Canadian artist Tony Urquhart is remembered as “a true artist” who filled a life filled with joy, art and community. He passed away on January 26 at the age of 87.
“People who bought his work in the 1960s still bought his work in the 2000s,” recalls James Rottman, of James Rottman Fine Art, which Urquhart has represented for the past 20 years. He emphasized the loyalty of the artist’s followers and the rich artistic community he had built up around him.
“He’s one of the last of a generation of painters,” Rottman said. That generation was particularly defined in the late 1950s and early ’60s when Urquhart was recognized as one of Canada’s pioneering abstract artists, after being one of the painters associated with the Isaacs Gallery in Toronto and later with the Heart of London. group (which included Jack). Chambers, Greg Curnoe and Murray Favro.)
Urquhart was a multimedia artist and his paintings, drawings and unique “boxes” received great acclaim at home and abroad.
Rottman remembers Urquhart’s freedom of expression. “He was never influenced, or in, a style or a school. He was a real artist. ” His work with mixed media was groundbreaking, with his box sculptures that included plexiglass, organic materials, woods, seeds and shells, and everyday objects far ahead of what other Canadian artists did at the time.
“He created installation art before there was even a definition of (it) in Canada,” Rottman said. Paintings can contain a garden bee photo, a flurry of color, beautiful colors.
Urquhart’s work is held in collections around the world, including New York’s Museum of Modern Art, the Victoria and Albert Museum in London and the Bibliothèque nationale de France in Paris among many others. The Ontario Art Gallery has 27 of Urquhart’s works, including some working drawings.
“Tony Urquhart, who always paid attention to the profound impact that art can have on our lives, was a prolific artist, teacher and art activist. CARFAC, an organization he co-founded, was catalytic in protecting and rewarding artists in Canada (still the industry standard by which artists are paid today), ”said Georgiana Uhlyarik, Fredrik S. Eaton, curator of Canadian Art. the AGO, said. a statement to the Star. “I have been enriched by our conversations over the years and remember with fondness our meeting in 2008, when we exhibited one of his distinctive sculptures.”
Among his many honors, Urquhart was a member of the Order of Canada and won the 2009 Governor – General’s Award for visual arts. He was a member of the University of Waterloo’s Department of Fine Arts for 32 years, where he mentored generations of young art students before his retirement in 1999. The university also houses its archives.
He was also known as an illustrator and illustrator of books, including a special edition of Nino Ricci’s “Lives of the Saints” and his wife Jane Urquhart’s novels.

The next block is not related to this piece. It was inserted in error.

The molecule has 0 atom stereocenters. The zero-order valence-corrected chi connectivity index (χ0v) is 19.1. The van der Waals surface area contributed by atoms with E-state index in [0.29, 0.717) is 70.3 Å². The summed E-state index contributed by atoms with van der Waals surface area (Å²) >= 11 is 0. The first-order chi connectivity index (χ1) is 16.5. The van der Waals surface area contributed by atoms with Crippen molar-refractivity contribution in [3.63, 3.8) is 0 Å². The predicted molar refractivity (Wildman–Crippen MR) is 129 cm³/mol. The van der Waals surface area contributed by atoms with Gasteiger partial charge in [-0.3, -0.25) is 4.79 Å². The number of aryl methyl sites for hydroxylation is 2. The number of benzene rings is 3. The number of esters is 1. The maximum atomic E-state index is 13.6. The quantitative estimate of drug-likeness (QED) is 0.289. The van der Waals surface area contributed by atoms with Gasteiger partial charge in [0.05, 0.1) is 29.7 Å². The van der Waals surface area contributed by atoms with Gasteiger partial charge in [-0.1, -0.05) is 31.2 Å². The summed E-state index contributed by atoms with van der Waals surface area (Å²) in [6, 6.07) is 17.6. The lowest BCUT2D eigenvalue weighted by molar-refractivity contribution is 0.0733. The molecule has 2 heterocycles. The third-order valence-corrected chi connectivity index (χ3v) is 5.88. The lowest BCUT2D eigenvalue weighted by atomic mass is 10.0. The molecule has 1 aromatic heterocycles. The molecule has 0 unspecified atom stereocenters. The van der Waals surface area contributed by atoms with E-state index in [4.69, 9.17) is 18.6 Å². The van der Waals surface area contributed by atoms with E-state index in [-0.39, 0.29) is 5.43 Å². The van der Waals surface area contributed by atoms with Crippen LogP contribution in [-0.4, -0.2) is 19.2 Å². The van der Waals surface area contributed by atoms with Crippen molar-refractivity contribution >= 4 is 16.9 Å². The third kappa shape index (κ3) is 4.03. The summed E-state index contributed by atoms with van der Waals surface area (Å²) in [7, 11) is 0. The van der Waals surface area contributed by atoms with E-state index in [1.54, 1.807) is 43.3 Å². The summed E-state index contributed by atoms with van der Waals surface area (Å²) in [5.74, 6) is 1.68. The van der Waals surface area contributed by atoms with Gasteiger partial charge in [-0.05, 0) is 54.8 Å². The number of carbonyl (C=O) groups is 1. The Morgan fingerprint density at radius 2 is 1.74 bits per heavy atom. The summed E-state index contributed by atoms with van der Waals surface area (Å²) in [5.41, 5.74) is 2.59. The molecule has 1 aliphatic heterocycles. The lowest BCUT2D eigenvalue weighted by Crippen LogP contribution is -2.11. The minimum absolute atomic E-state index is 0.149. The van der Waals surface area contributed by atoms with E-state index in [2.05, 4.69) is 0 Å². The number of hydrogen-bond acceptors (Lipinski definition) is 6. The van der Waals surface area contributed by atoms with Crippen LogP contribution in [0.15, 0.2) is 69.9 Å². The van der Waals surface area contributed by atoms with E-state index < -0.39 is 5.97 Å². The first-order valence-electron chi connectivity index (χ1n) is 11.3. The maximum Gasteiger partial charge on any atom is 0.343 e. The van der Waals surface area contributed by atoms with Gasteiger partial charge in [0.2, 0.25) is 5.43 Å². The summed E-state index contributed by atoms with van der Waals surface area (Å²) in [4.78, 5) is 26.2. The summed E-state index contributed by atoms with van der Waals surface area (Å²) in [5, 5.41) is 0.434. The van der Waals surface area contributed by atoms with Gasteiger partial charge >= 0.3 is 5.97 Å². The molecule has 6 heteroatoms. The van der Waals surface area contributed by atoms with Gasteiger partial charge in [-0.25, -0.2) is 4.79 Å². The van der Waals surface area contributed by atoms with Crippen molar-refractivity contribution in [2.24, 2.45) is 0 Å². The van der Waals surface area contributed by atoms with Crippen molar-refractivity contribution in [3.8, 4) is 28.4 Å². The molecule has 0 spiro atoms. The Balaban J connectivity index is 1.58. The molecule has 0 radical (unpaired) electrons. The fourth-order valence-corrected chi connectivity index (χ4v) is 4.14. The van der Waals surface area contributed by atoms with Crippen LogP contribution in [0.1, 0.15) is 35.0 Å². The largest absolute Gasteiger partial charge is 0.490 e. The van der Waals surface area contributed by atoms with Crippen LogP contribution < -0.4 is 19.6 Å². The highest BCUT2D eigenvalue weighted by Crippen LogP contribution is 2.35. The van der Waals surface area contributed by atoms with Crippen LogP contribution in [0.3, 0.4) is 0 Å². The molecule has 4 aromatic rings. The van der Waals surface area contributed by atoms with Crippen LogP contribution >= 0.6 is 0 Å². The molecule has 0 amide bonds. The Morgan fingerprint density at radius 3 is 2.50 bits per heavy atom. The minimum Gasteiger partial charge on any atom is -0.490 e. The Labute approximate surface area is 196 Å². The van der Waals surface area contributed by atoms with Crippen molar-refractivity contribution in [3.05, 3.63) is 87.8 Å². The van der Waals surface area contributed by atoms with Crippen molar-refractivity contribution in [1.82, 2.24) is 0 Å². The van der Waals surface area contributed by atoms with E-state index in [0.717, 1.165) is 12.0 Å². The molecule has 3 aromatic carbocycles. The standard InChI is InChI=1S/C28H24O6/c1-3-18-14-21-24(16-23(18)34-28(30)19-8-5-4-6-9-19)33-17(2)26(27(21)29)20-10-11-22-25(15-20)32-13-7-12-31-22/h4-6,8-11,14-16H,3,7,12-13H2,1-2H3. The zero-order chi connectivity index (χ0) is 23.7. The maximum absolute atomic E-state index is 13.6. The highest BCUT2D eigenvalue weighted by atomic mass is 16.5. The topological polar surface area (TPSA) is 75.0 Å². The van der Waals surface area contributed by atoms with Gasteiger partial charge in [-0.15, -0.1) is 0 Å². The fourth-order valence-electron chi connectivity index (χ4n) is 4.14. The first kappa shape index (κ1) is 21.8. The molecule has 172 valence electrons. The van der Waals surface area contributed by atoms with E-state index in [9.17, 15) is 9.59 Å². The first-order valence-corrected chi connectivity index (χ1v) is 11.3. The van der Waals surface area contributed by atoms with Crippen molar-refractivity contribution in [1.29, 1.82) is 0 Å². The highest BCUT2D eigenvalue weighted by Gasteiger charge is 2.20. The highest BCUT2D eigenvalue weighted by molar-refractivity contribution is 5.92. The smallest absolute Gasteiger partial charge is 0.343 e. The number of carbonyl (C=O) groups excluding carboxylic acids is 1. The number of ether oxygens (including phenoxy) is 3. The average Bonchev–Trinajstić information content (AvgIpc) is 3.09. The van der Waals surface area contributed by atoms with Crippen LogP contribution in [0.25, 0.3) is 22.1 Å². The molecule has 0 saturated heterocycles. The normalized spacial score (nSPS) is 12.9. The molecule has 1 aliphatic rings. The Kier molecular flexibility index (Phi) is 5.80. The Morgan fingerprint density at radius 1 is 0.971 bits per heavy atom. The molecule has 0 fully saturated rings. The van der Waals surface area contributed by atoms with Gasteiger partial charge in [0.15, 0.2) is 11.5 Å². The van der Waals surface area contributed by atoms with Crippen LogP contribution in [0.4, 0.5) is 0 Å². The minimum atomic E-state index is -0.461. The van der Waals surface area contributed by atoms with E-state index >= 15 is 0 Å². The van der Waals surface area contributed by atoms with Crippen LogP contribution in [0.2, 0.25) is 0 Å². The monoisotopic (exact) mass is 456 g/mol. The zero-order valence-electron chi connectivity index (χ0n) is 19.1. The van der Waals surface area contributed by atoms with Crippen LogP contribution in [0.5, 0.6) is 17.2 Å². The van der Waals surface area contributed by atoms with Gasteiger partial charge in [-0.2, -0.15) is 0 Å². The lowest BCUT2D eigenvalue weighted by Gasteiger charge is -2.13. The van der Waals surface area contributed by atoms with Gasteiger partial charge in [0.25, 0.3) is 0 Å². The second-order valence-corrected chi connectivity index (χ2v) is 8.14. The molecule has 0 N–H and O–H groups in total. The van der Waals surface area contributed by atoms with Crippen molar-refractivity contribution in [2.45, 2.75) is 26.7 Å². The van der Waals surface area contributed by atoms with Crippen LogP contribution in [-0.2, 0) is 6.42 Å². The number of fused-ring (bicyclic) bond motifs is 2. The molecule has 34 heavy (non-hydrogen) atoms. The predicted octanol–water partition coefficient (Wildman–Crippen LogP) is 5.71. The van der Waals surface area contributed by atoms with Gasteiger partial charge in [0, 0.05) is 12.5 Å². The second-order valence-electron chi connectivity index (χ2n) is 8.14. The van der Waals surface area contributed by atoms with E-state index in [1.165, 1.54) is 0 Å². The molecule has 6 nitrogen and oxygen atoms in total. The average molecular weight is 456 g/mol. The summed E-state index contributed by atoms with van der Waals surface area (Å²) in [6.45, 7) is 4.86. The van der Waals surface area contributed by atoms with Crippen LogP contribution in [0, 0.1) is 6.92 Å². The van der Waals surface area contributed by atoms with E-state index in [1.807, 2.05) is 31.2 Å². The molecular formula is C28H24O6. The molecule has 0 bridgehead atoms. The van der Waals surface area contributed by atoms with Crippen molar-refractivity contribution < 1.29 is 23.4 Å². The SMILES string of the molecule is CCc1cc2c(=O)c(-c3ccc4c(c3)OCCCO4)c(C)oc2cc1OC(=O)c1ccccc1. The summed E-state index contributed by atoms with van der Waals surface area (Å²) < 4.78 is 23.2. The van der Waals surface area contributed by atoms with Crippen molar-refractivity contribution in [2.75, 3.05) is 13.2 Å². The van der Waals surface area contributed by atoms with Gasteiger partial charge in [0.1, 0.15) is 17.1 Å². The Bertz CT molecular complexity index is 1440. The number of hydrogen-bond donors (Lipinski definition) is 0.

Poet Penn Kemp, a family friend for decades, remembers Tony as a friendly, always creative, generous man and a wonderful artist. When he was chosen as the Western University’s first residence artist in 1960, she says that she “then kindness and later bridged many cultural differences and feuds.”
Tony Urquhart was born on April 9, 1934 in Niagara Falls, Ont. His art, especially his landscapes, was influenced by his upbringing in Niagara Falls. Until 1960, his parents, brother and he lived with his grandparents, who ran a funeral home.
The house was on a large piece of land, including part of the battlefield where the 1814 Battle of Lundy’s Lane took place. The family maintained a large Victorian garden and as a youngster Urquhart inhabited this magical landscape. He told the Star in 2000 that he probably signed before fully mastering speech.
And he created a life of art from there. “That’s what he did was create art from day to day for 60 years,” Rottman said. “That’s what he was born to do.”
Urquhart came of age in an era of what he called “the hairy chest Abstract Expressionists,” and enrolled at Buffalo’s Albright School of Art, across the street from what is now the Albright-Knox Gallery. This was at a time when the gallery was purchasing works by Mark Rothko and Willem de Kooning, and when critic Clement Greenberg’s prescriptions on the painting itself the only proper subject of painting was widely observed.
In his later years, Urquhart was diagnosed with dementia. His daughter, Emily Urquhart, wrote a book about her father in 2020, “The Age of Creativity: Art, Memory, My Father, and Me,” which explores aging and the creative mind.
She remembered how she had traveled with her family since childhood, and often stayed in one place for a period of time so that Tony could delve into a single visual and draw it over and over in a series.
Emily said in an interview with The Star that “My dad draws from life, but he always changes it … If there are three windows or they are in a certain place, it will never be an exact replica . “
Urquhart leaves behind his wife, Jane, daughters Allyson, Robin and Emily, and son Aidan; he died by his son Marsh.
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